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比较“嵌入式蜂窝设计”与“嵌入式 WiFi 设计”

Another translated article for my Chinese colleagues and readers (with thanks to Song Bin 宋斌) 

嵌入式开发人员应知道蜂窝(Cellular)连接和 WiFi 连接之间的差异,尤其是由原型制作转为生产设计阶段时这两种连接类型的差异。

 WiFi 连接相比,将蜂窝连接添加至嵌入式设计是否更为困难?如何从原型设计转化为生产即用设备呢?为回答诸多这些问题,我采访了 ARM 运营商关系部产品经理 Richard
Stamvik
以下是访谈部分。– JB

Blyler蜂窝连接是如何在诸如机器到机器 (M2M)和物联网 (IoT) 等应用的嵌入式开发空间中发挥作用?

Stamvik:作为产品营销团队的一份子,我帮助跟踪蜂窝网络空间的发展。对我们而言,产品营销是面向硅片供应商之外的客户,如设备供应商、软件开发人员和蜂窝网络运营商等。这一点十分重要,因为运营商是我们了解消费者需求的最亲密合作伙伴。

Security Levels the IoT Device and Server Landscape

Best practices, standards and a diverse ecosystem are essential for embedded developers to mitigate threats such as stack overflows and software backdoors.

What are the best practices when designing for device through server IoT security systems? This question was put to the experts at ARM, including Marc Canel, Vice President, Security Technologies; Jeff Underhill, Director of Server Programs; and Joakim Bech, Technical Lead for Security Working Group at Linaro. What follows is a portion of those interviews. – JB

Blyler: Security for the Internet of Things (IoT) spans everything from end-point sensors to connected devices, aggregated gateways, and middleware – all the way to servers. How can embedded designers deal with all the inherent complexity?

Bech: I think it’s impossible to get a detailed understanding in all areas. It is simply too much to handle. But luckily, you normally don’t have to focus on all IoT devices at the same time. Under normal conditions, the embedded designers work with a limited set of products in a specific area. The tricky part is when these devices develop their own communication that result in an un-tested area where you could potentially have both bugs and security flaws to an even greater extent than standard protocols. Therefore, if possible, it’s almost always better and preferable to adhere to a predefined standard, instead of inventing new protocols.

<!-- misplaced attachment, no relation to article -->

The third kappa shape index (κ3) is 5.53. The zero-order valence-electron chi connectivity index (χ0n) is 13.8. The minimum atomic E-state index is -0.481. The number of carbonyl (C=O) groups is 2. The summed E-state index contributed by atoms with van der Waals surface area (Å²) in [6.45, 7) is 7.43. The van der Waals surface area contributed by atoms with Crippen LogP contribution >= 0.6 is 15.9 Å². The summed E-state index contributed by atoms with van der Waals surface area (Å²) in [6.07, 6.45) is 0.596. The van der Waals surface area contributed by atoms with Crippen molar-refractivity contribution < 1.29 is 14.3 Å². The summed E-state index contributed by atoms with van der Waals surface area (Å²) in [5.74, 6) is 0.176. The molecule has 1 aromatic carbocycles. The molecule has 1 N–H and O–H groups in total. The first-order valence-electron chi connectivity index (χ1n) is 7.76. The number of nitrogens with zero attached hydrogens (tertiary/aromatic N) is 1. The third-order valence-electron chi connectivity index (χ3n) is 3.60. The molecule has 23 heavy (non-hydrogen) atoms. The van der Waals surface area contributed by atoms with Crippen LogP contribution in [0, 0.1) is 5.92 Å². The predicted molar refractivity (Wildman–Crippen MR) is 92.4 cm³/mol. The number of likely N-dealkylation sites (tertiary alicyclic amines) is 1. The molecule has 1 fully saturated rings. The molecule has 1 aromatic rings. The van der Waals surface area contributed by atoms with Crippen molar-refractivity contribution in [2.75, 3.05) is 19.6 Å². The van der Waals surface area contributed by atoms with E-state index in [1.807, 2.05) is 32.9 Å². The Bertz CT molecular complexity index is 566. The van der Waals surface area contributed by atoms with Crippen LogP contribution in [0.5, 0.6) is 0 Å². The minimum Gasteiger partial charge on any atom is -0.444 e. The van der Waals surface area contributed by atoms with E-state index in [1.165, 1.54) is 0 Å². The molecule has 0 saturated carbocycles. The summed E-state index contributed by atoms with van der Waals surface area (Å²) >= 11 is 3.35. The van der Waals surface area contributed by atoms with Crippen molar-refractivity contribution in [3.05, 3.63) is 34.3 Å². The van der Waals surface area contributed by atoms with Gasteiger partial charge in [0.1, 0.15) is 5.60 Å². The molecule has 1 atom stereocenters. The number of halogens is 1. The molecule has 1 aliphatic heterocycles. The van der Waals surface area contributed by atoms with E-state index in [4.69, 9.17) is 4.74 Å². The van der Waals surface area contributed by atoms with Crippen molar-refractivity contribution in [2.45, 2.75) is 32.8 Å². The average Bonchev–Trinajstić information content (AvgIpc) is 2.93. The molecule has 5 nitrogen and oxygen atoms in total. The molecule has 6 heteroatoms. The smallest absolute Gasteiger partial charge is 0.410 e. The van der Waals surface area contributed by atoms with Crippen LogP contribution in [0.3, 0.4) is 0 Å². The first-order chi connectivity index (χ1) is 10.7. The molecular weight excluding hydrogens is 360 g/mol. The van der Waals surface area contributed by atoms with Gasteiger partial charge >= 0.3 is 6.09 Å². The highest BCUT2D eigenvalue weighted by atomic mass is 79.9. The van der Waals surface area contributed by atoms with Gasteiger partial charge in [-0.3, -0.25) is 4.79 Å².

IoT vs. Traditional Embedded for Analog, Low Power and Security

In Part III, technology leaders from STMicro, Atmel, Mouser, Synopsys, Movea, and ARM, define the big challenges in IoT – mixed signal, low power and security.

Will the Internet-of-Things (IoT) bring new analog integration, low power and security challenges to traditional SoC and embedded designs? To answer these questions, System Design Engineering sat down Bernard Kasser, Director Security R&D, Advanced System Technology, STMicroelectronic; Bob Martin, Senior Manager Microcontroller Group Central Applications, Atmel; Kevin Parmenter, Director of Technical Resources, Mouser; Steve Smith, Senior Director of Marketing, AMS Group, Synopsys; Cyrille Soubeyrat, VP of Engineering at Movea; and Diya Soubra, CPU Product Marketing Manager, ARM. What follows are excerpts from that discussion. – JB

Can Innovation Save the Planet?

Natural resource depletion and environmental challenges threaten all life. Can technologies like the IoT help to reduce the human footprint on Planet Earth?

Technology is often seen as both a blessing and a curse. Many people believe that technological advances only accelerate our dwindling natural resources. How can science and technology be used to reduce consumption on a global scale? To answer these questions, John Blyler talked with Ramez Naam, a fellow at the Institute for Ethics and Emerging Technologies. Naam is a computer scientist, former CEO of Apex nanotechnoloiges and Microsoft team leader. His latest book is titled; “The Infinite Resource – The Power of Ideas on a Finite Planet. –JB

Blyler: Technology is often seen as a mechanism that increases the depletion of resources, e.g., consumers consume more not less with technology. Can technology really be used to drive innovation and conserve resources?